18. Learned counsel for the petitioner relied upon Kapurchand Shriwalv. TRO : 72ITR623(SC) . In that case, it was held that a kartaHUF cannot be arrested and detained in prison for the default of theHUF for payment of taxes. Shah J, opined that the expression ' person ' occurring under Sections 277 and 278 of the I.T. Act penalises only thoseindividuals who fail to carry out the duty cast by the specific provisionsof the statute or are otherwise responsible for the acts done. In that case,in the course of recovery proceedings of the tax demand for the assessment years 1955-56 to 1959-60, the TRO directed that Kapurchand Shri-mal, the manager of the firm, be detained in civil prison for fifteen days.Under the rules, the TRO could proceed only.against the defaulter. Thepoint taken there was whether the manager of an HUF could be adefaulter in a case where the assessee was an HUF. Here, in the presentcase, the position and the question raised for our consideration is somewhat different. The question is whether an assessee like a company,which commits violation of Section 277 or 278, can be prosecuted and convictedwhere the only imposable punishment is imprisonment.
19. The view that a juristic personality cannot be sentenced to imprisonment has consistently been taken in the country (see Kusum Products Ltd. v. S.K. Sinha : 126ITR804(Cal) , D.C. Goel v. B.L. Verma : 93ITR63(Delhi) and A.D. Jayaveerapandia Nadar & Co., v. ITO : 101ITR390(Mad) .
20. Learned counsel for the respondents, however, relied upon the decision of the Madras High Court in A.D. Jayaveerapandia Nadar. In that case, the complaint was lodged under Section 277 against a firm and its partners for having knowingly filed a false return of income on January 5, 1963, for the accounting period April 1, 1961, to March 31, 1962. As mentioned above, in the year 1963 on offence under Section 277 was punishable with imprisonment or with fine or with both. At that time such an offence was not punishable only with imprisonment. In that case the firm which was treated as a juristic personality could be and in fact was sentenced to fine. There was hence no difficulty in its being prosecuted.
21. Learned counsel for the respondents invited our attention to the dccison of a Full Bench of the Delhi High Court in Municipal Corporation of Delhi v. J.B. Bottling Co. (P.) Ltd. , In that case, under the relevant provisions of the Prevention of Food Adulteration Act, a punishment of imprisonment and with fine could be imposed. By a process of interpretation and reading down, the Full Bench held that if a punishment of imprisonment could not possibly be imposed upon a juristic person it was permissible to award the punishment of fine only. Such a situation does not arise in our case. In our case, only imprisonment, was awardable. This decision seems to run counter to the view of the Supreme Court in Stale of Maharashtra v. Jugmander Lal : 3SCR1 . There, it was held that the expression 'shall be punishable withimprisonment and also with fine 'means that the court is bound to passsentence consisting both of imprisonment and fine.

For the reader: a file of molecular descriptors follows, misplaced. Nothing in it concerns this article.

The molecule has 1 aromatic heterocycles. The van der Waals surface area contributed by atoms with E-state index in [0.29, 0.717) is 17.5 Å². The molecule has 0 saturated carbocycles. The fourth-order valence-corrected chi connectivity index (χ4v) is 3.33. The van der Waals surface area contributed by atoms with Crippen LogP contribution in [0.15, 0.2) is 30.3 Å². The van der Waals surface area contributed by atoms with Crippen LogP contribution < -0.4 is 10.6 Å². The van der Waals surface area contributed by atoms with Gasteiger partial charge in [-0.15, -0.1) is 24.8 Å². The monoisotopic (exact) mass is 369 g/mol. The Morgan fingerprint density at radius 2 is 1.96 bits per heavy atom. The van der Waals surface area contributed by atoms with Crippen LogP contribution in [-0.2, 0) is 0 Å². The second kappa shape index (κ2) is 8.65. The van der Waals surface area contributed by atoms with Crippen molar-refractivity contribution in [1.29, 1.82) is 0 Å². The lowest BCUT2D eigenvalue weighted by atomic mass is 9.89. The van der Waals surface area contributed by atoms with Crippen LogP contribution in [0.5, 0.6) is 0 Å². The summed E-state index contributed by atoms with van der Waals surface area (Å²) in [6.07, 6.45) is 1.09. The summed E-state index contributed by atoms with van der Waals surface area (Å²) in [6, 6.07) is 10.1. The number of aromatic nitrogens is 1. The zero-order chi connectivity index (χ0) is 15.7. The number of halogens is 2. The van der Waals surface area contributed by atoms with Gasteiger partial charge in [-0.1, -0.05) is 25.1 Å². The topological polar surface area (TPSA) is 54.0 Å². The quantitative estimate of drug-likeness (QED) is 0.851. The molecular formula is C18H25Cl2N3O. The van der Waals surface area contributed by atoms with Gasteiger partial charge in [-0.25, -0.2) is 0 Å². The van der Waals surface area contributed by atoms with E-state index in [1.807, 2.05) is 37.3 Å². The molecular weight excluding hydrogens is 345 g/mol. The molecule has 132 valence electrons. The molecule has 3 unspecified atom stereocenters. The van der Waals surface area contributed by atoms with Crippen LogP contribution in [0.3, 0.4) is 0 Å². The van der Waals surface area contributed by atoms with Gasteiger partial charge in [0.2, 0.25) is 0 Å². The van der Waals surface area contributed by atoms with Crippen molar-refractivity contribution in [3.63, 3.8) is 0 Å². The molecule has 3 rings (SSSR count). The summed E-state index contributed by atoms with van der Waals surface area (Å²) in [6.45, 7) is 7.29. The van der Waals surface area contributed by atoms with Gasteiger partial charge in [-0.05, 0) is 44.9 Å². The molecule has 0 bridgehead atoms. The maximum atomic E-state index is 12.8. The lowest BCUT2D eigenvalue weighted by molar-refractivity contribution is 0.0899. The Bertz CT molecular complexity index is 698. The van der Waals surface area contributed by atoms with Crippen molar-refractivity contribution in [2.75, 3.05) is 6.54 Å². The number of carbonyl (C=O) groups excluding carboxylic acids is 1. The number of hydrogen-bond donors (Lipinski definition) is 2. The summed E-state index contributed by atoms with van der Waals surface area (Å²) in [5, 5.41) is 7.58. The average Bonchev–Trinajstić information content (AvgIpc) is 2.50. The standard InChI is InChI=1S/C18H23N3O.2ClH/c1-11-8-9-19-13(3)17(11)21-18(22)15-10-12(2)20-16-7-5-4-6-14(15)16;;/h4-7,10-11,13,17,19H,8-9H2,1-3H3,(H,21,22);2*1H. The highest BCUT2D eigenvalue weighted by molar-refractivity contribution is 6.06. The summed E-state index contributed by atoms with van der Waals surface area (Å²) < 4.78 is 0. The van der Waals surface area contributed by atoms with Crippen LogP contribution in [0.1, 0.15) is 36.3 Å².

22. The position appears to be that a juristic person like a registered company cannot be awarded the punishment of imprisonment. In such a situation, the observation of Stable J. in Rex v. I. C. R. Haulage Ltd.  1 All ER 691, is appropriate and apposite. There, it was held that (p. 693);
' Where the only punishment the court can impose is corporal, the basis on which this exception rests being that the court will not stultify itself by embarking on a trial in which, if a verdit of guilty is returned, no effective order by way of sentence pan be made.'
23. Hence no useful purpose or public interest will be subserved by continuing this prosecution against the company which is a registered company.
24. It was faintly suggested that a court may after holdfng the; companyguilty of the offence, not award any punishment because it cannot sendit to prison. Section 277 as well as Section 278 use the phrase ' shall bepunishable'. Referring to a similar phrase 'shall be punishable' in' Section 3(1) of the Suppression of Immoral Traffic in Women and Girls Act;1956, the Supreme Court in State of Maharashtra v. Jugmander Lal : 3SCR1 , held that the word 'punishable' does not postulate anydiscretion in the court to impose the sentence. Upon the conviction of aperson under a particular section the court is bound to award punishment.The phrase 'shall be punishable' means nothing different from 'shallbe punished'. Punishment is obligatory. The same view was takenby this court in Nanak Chand v. State of Uttar Pradesh  All LJ 1229.
25. In the premises, continuing the proceedings against the petitioner-company would not subserve any public purpose.
26. Learned counsel for the petitioner also submitted that a registered company is a juristic person liable to be sued in its own name and not through any human being. Section 305, Cr, PC, enjoins upon a juristic' company to nominate a representative in any enquiry or proceeding against it. Further, the income-tax returns in question were filed under the signatures of Sri G.M. Modi who has died long back. The present chairman, Sri K.N. Modi, has had no concern with the alleged offence. There is no averment that the present Chairman had any hand in the commission of the offence. Hence, the impleadment of the company through its chairman, Sri K.N. Modi, was illegal. Since we are of the opinion that prosecution against the applicant-company cannot be validly proceeded with, it is unnecessary to say any thing further on this aspect.
27. In the result, the application succeeds and is allowed. The proceedings pending against the petitioner-company by virtue of the complaintlodged by the ITO are quashed.